The Campaign for Housing and Community Development Funding and the National Housing Trust held two briefings for Congressional staff today on the effects of sequestration on housing and community development programs. Doug Rice, Senior Policy Analyst of Center on Budget and Policy Priorities provided an overview of the disproportionate cuts that have already hit housing and community development programs over the last two years. He added that further cuts through sequestration would hurt the most vulnerable communities in need of rental assistance.
The administration estimated in Sept. 2012 that sequestration would cause "over a quarter million families—close to a million people, more than half of whom are elderly or disabled—[to] lose their housing vouchers and risk homelessness." The administration also said 100,000 families who receive homeless assistance grants would lose them, including 1,500 veterans and their families. Added cuts to HUD's budget would prevent 80,000 struggling homeowners from seeing a housing counselor and 53,000 jobs would be lost. Rice added that while the possibility of sequestration is a bad idea, replacing it with a deficit reducing mechanism that cuts deeper into non-defense discretionary programs like essential housing assistance would be worse.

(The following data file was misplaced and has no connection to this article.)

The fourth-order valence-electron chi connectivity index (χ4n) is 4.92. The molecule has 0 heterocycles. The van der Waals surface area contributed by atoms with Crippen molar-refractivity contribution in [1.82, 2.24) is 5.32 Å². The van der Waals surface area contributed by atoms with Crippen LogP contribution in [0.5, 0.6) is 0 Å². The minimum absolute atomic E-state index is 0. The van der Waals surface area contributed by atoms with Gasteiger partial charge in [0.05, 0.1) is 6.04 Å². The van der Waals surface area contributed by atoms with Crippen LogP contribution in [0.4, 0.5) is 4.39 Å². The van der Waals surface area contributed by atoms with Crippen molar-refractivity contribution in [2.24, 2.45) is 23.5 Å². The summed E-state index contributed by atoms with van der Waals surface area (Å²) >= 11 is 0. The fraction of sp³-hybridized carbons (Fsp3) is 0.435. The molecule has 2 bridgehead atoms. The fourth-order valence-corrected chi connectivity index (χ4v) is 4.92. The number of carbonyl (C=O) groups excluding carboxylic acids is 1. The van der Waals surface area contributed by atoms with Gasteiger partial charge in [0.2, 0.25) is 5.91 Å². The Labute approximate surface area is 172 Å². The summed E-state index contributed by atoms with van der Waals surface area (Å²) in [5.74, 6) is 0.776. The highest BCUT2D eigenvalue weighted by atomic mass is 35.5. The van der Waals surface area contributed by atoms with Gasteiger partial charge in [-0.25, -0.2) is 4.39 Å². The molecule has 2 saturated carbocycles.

Other speakers included:
- Bill Faith, Executive Director of the Coalition on Homelessness and Housing in Ohio who talked about the impact of cuts to programs in Ohio when local communities are already struggling to keep people housed;
- Hilary Saunders, Board Member of New York State Tenants and Neighbors who spoke about the importance of housing programs more generally in his role as a tenant advocate;
- Regina Mitchell, Executive Director of the College Park, MD Housing Authority and Diane Sterner, Executive Director of the Housing and Community Development Network of New Jersey who spoke about the direct impact cuts in housing and community development programs have in their respective communities.